Under the sea…

isotopp image Kristian Köhntopp -
February 21, 2020
a featured image

Welcome to the Netherlands. I am living at the bottom of a lake, 3.50 meters below the sea level, and there are sea shells in my garden.

When I dig in my garden, it looks like this.

The Netherlands (low lands) or Holland (hollow lands) are formed in large part by the Rhine Delta . This is an estuary delta (tidal delta), which means it is formed as much by erosion as it is formed by sedimentation.

The erosion is a strong power, and was often seen as a living evil force working against the works of men – the Waterwolf , devouring the land. The waterwolf often refers specifically to the effect of peaty bogs and costal lake swamps growing and merging lakes.

The situation before the lakes merge.

This is exactly the historic situation of the Haarlemmermeer , where you have a peat bog, the relic of a northern arm of the Rhine, and several smaller lakes.Through flooding and erosion these lakes grew into one single large lake between Haarlem, Amsterdam, Amstelveen, Aalsmeer and Leiden. This was a fast process and happened within 100 years: In 1531 the Haarlemmermeer and the smaller lakes had a combined surface area of 31 square kilometers. In 1647 the combined Haarlemmermeer had a surface of 150 square kilometers, and within another 100 years it would add another 20 square kilometers.

Discussions about draining the swamp started in 1643, and went on in one way or the other for around 200 years, but the efforts were strongly opposed by several cities for which the lake was an important waterway. After a hurricane in November 1836 drove the waters basically to the gates of Amsterdam, and the ever growing Haarlemmermeer was threatening to integrate other low lying lands and lakes into its surface, King Willem I had had enough. He appointed a royal commission and tasked it with making plans to drain the lake once and for all.

In early 1840 work was begun.

Haarlemmermeer is the area of the former lake, as defined by the Ringvaart, plus the area in the north extending it to the Ij

The Ringvaart is a 61 kilometer long ring canal that was being dug with manual labour, defining the shore of the Haarlemmermeer. Today it defines the border of the Gemeente, mostly, plus some area in the north extending the Gemeente towards the Ij.

The Ringvaart today, between Cruquius and Vijfhuizen.

The earth removed was used to build a dike around the polder-to-be. The canal was completed in 1845, and three large steam pump stations were built and started to drain the lake: Leeghwater aan de Kaag (1845), Lijnden (1848) and Cruquius (1849). Until 1852, 800 billion litres of water have been pumped away and “the fish could be collected by hand”.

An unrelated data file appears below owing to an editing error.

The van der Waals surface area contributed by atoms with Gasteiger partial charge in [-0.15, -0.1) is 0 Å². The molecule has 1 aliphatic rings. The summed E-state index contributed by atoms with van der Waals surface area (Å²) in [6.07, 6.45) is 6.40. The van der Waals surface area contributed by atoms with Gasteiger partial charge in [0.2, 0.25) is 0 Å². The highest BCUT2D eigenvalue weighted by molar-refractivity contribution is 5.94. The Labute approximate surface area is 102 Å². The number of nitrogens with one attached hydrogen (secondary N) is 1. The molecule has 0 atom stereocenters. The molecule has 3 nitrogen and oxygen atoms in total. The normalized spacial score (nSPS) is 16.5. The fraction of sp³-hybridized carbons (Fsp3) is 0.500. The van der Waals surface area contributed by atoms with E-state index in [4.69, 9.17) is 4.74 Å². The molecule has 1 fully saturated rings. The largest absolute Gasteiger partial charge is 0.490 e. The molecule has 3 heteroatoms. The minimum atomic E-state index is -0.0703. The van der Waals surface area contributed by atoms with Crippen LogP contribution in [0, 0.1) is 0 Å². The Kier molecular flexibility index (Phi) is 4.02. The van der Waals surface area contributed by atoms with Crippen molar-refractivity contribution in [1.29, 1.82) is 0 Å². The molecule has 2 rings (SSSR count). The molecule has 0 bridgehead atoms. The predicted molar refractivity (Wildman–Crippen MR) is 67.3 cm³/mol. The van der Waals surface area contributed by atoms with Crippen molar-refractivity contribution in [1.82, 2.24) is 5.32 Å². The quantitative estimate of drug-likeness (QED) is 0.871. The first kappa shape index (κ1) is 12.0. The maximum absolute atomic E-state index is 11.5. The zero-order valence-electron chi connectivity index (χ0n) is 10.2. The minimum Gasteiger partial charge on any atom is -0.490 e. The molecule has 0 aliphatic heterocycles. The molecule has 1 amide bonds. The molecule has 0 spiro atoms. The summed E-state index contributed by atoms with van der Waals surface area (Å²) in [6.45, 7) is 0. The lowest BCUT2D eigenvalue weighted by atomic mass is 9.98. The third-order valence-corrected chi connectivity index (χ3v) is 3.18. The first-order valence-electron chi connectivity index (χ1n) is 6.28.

Steam Pump in Cruquius (1849) with a James Watt Steam Engine.

Today the steam pump in Cruquius is a museum . Entry is 7 EUR (or free, if you have a museumkaart ).

But of course land that is up to 3.50 below sea level and is in former a peat bog right next to the North Sea is not stable, and needs pumps and active water management around the clock to keep dry.

Gemaal Koning Willem I

Today that is achieved by the pump station (Gemaal) Willem I, among others. It is named after the king who initiated the dry pumping of the Haarlemmermeer. It is much more modern and efficient, but also quite less impressive than the pump in Cruquius.

In the image I am standing with my back to the Ringvaart, a bit down from the dikes crest. The water level of the Ringvaart is approximately at my hip, or somewhere around the second window of the pump station. The water you can see behind the pump station is the main drainage channel for Haarlemmermeer, and you can see how low it is compared to my position.

The Gemeente Haarlemmermeer is only one of many Droogmakerijen . It is a anthropogene cultural landscape, not an uncommon thing in the Netherlands - a quarter of the Netherlands are below sea level, and 65% of the population are living in areas that need to be protected against storm and flood.

But this also means: when you look at the landscape, there is nothing natural about it whatsoever. The natural state of this land is brackish water, 3.50m deep. It is completely designed and constructed and ongoing human effort is necessary to keep it dry and working. This is a relationship to nature and “natural” that is very different from other parts of the world.

It also requires a different mentality, because it needs to maintained at all cost, even in conflict. It absolutely requires people to cooperate even if they disagree: The North Sea is an equal opportinity drowner, the Waterwolf does not care if the people it devours agree or disagree about some thing or the other.

Cooperation despite differences has been deeply ingrained into the society in the Netherlands, and affects all forms of conflict handling.